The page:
DSSPEAKER_SURROUND Speaker Configuration
Note This information applies to Windows XP and earlier operating systems. Starting with Windows Vista, IDirectSound::GetSpeakerConfig and IDirectSound::SetSpeakerConfig have been deprecated.
An application program can change the DirectSound speaker configuration to surround mode by calling the IDirectSound::SetSpeakerConfig method with the speaker-configuration parameter set to DSSPEAKER_SURROUND. This specifies a four-channel PCM format in which the channels are mapped to left, right, center, and back speakers.
Once it takes effect, the DSSPEAKER_SURROUND speaker-configuration setting is global and affects the audio device as a whole. All audio applications that subsequently run are subject to the new setting until DirectSound changes the setting again.
DirectSound uses the following algorithm to configure the audio system for surround mode:
DirectSound first asks the driver to go into the surround speaker mode by sending a KSPROPERTY_AUDIO_CHANNEL_CONFIG set-property request to the driver's DAC node (or 3D node if it has no DAC node). (See KSNODETYPE_DAC and KSNODETYPE_3D_EFFECTS.) The KSAUDIO_CHANNEL_CONFIG structure that accompanies this property request specifies the KSAUDIO_SPEAKER_SURROUND speaker configuration. If the request succeeds, the audio device routes the four channels to four analog outputs that are connected directly to left, right, center, and back speakers.
If that fails, DirectSound asks the driver to configure the device in stereo speaker mode and to enable its KSNODETYPE_PROLOGIC_ENCODER node, if it has one. If this succeeds, the device converts the four-channel stream from the application to a surround-encoded stereo signal that it outputs in either digital or analog form. (The hardware should do the encoding after mixing the streams that flow into the device's various mixer pins.) The user can connect the device's stereo outputs to an external decoder that converts the encoded signal into four channels that are output to left, right, center, and back speakers.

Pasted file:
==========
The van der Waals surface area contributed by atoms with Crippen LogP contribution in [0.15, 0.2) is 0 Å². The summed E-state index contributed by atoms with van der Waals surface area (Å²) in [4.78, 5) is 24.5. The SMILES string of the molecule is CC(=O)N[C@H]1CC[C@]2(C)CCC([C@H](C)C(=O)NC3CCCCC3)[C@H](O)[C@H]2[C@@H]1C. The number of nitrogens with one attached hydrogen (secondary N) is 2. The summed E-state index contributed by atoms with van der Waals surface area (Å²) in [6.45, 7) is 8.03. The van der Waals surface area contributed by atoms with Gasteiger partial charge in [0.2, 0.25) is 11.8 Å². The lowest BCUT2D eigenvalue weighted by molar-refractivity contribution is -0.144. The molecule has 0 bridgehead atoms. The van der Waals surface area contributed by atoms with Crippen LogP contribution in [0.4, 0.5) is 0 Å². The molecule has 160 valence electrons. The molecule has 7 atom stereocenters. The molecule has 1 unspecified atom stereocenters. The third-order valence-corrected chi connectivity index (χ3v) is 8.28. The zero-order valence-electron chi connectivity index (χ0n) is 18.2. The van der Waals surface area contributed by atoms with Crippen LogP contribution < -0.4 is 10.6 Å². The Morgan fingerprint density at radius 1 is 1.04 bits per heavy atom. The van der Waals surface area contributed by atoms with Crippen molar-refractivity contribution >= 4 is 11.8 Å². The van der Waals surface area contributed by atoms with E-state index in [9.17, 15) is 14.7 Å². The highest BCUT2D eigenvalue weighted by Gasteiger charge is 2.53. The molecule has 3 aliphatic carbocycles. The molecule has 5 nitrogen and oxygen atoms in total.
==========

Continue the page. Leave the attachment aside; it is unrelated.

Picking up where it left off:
If that fails, DirectSound enables the KSNODETYPE_PROLOGIC_ENCODER node in KMixer. (The device is already in stereo mode from the previous step.) Again, the stereo signal that is output by the device can be fed to an external decoder.
If this algorithm succeeds, the application can create and play four-channel PCM buffers. In cases 1 and 2 above, the hardware buffers that the device reads from use four channels, but in case 3 the hardware buffers use a stereo format. The application can write directly to the hardware buffers in cases 1 and 2, but in case 3 it should write to a software buffer and allow KMixer to convert the application's four-channel stream to the surround-encoded stereo format needed for the hardware buffer.
In case (3) above, the application should avoid using hardware buffers for any of its output streams. Note that KMixer mixes all its input streams before encoding the mix to produce the surround stereo stream. However, any stream that enters a hardware mixer pin is mixed in hardware with the encoded stereo from KMixer, which degrades the quality of the surround audio when it is decoded. The application can prevent this by using only software buffers.
A stereo stream that has been surround-encoded by a KSNODETYPE_PROLOGIC_ENCODER node can be decoded into four channels (left, right, center, and back) by a KSNODETYPE_PROLOGIC_DECODER node.